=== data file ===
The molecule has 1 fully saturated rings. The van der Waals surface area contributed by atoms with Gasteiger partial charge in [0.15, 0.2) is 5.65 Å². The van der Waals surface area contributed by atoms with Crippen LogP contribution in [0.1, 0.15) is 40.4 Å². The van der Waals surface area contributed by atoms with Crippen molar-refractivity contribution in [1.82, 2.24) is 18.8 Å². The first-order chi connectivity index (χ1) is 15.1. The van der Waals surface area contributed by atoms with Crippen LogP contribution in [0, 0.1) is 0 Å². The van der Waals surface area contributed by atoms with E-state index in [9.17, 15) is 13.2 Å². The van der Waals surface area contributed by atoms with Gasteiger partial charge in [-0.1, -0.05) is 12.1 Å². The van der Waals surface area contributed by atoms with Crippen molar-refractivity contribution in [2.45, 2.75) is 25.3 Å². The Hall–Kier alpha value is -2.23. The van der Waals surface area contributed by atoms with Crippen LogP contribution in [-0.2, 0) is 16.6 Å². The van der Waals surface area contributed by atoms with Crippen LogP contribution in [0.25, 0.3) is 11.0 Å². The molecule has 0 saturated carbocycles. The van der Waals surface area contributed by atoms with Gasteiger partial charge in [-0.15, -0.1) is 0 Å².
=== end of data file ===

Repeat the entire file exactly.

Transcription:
The molecule has 1 fully saturated rings. The van der Waals surface area contributed by atoms with Gasteiger partial charge in [0.15, 0.2) is 5.65 Å². The van der Waals surface area contributed by atoms with Crippen LogP contribution in [0.1, 0.15) is 40.4 Å². The van der Waals surface area contributed by atoms with Crippen molar-refractivity contribution in [1.82, 2.24) is 18.8 Å². The first-order chi connectivity index (χ1) is 15.1. The van der Waals surface area contributed by atoms with Crippen LogP contribution in [0, 0.1) is 0 Å². The van der Waals surface area contributed by atoms with E-state index in [9.17, 15) is 13.2 Å². The van der Waals surface area contributed by atoms with Gasteiger partial charge in [-0.1, -0.05) is 12.1 Å². The van der Waals surface area contributed by atoms with Crippen molar-refractivity contribution in [2.45, 2.75) is 25.3 Å². The Hall–Kier alpha value is -2.23. The van der Waals surface area contributed by atoms with Crippen LogP contribution in [-0.2, 0) is 16.6 Å². The van der Waals surface area contributed by atoms with Crippen LogP contribution in [0.25, 0.3) is 11.0 Å². The molecule has 0 saturated carbocycles. The van der Waals surface area contributed by atoms with Gasteiger partial charge in [-0.15, -0.1) is 0 Å².